“Mamma Mia: Here We Go Again” has the same feel-good factor that made the original such an infectious, joyous thrill back in 2008. Meryl Streep and company lit up our screens with the warm glow of the Greek sun and made us sing, dance, and laugh. That feel-good nature endeared “Mamma Mia” to the Hollywood Foreign Press Assn. earning it a Best Comedy or Musical bid as well as one for Streep. Could the sequel equal that showing?
Four of the last five musicals to be nominated for Best Musical/Comedy Picture were also nominated at least once in the acting categories at the Golden Globes, too. “The Greatest Showman” earned Hugh Jackman a Best Actor bid, while “La La Land” won Best Actress and Best Actor for Emma Stone and Ryan Gosling, respectively. While “Sing Street” didn’t garner any further nominations, both Meryl Streep and Emily Blunt were nominated for “Into the Woods.” And “Les Miserables” won Globes for leading man Hugh Jackman and supporting player Anne Hathaway.
While Streep is barely in “Mamma Mia: Here We Go Again,” this new film has two leading ladies who could be cited by the HFPA: the returning Amanda Seyfried and newcomer Lily James. They might not be as big stars as Meryl, but they carry the emotional weight of the film.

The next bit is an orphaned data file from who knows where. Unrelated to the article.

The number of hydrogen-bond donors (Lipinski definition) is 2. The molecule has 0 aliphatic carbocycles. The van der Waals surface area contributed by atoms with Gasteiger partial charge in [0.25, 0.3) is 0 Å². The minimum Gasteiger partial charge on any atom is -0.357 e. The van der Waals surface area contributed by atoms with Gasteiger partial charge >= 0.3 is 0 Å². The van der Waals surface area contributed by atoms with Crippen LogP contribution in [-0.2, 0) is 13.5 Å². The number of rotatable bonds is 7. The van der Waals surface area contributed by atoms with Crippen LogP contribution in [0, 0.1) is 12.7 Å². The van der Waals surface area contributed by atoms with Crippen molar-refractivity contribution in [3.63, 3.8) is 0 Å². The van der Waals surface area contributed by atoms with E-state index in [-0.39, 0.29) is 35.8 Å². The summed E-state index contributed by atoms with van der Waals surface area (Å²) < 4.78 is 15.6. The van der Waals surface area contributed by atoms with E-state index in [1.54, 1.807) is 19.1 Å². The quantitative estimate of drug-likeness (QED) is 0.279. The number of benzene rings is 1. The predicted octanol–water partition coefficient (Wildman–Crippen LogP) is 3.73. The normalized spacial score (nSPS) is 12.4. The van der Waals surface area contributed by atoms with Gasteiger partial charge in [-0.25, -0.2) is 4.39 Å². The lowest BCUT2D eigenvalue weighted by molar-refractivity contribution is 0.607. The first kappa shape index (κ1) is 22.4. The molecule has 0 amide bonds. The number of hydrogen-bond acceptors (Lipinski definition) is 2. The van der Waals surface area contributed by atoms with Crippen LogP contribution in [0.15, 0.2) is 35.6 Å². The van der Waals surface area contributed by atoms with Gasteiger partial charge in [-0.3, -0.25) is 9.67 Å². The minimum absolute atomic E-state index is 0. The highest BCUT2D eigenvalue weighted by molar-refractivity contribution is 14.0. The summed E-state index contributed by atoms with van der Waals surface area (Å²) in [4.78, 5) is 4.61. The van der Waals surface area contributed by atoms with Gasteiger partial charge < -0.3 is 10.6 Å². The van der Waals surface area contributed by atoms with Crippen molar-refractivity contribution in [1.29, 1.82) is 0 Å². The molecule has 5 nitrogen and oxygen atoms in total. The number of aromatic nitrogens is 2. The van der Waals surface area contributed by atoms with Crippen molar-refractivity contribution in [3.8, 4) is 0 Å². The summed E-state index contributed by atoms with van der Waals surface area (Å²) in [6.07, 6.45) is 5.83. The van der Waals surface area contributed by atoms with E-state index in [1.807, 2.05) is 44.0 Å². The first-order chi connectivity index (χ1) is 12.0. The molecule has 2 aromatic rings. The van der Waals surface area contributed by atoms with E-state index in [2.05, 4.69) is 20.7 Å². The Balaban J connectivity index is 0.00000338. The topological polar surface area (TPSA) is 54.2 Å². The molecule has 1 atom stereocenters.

Seyfried reprises her role as Sophie, the daughter of Streep’s character Donna, who is missing her mother in the sequel. As Sophie prepares for the re-opening of Donna’s hotel, she has several emotional scenes in which she pays tribute to her mother. James plays the younger version of Donna who is full of life. We get to see how Donna came to live in and fall in love with Greece. We also get to see how she meets each of the three possible fathers of her daughter: Harry (Hugh Skinner), Sam (Jeremy Irvine), and Bill (Josh Dyland) – whose grown-up versions in the present are played by Colin Firth, Pierce Brosnan and Skellan Skarsgard, respectively.
Then there is Cher who steals every scene she is in as Ruby Sheridan, Donna’s mother and Sophie’s grandmother. She is estranged from the family but reunites with her granddaughter at a crucial time. The audience cheers every time she appears. She sings “Fernando,” one of the most famous tunes in the ABBA catalogue. This three-time Globe champ doesn’t appear in films very often (it has been almost a decade since “Burlesque”) so the HFPA may jump at this chance to nominate her.
And watch out for Christine Baranski who plays the man-eater Tanya Chesham-Leigh, the best friend of Donna and Julie Walters‘ Rosie. Tanya is a sharp, sophisticated, sexy women who delivers some memorable zinegers. Barankski has been nominated at the Globes before (as Best Supporting Actress in a TV Series/Miniseries for “Cybill”) but hasn’t won. This two-time Tony winner is well-regarded and Globe voters may well want to invite her to their party.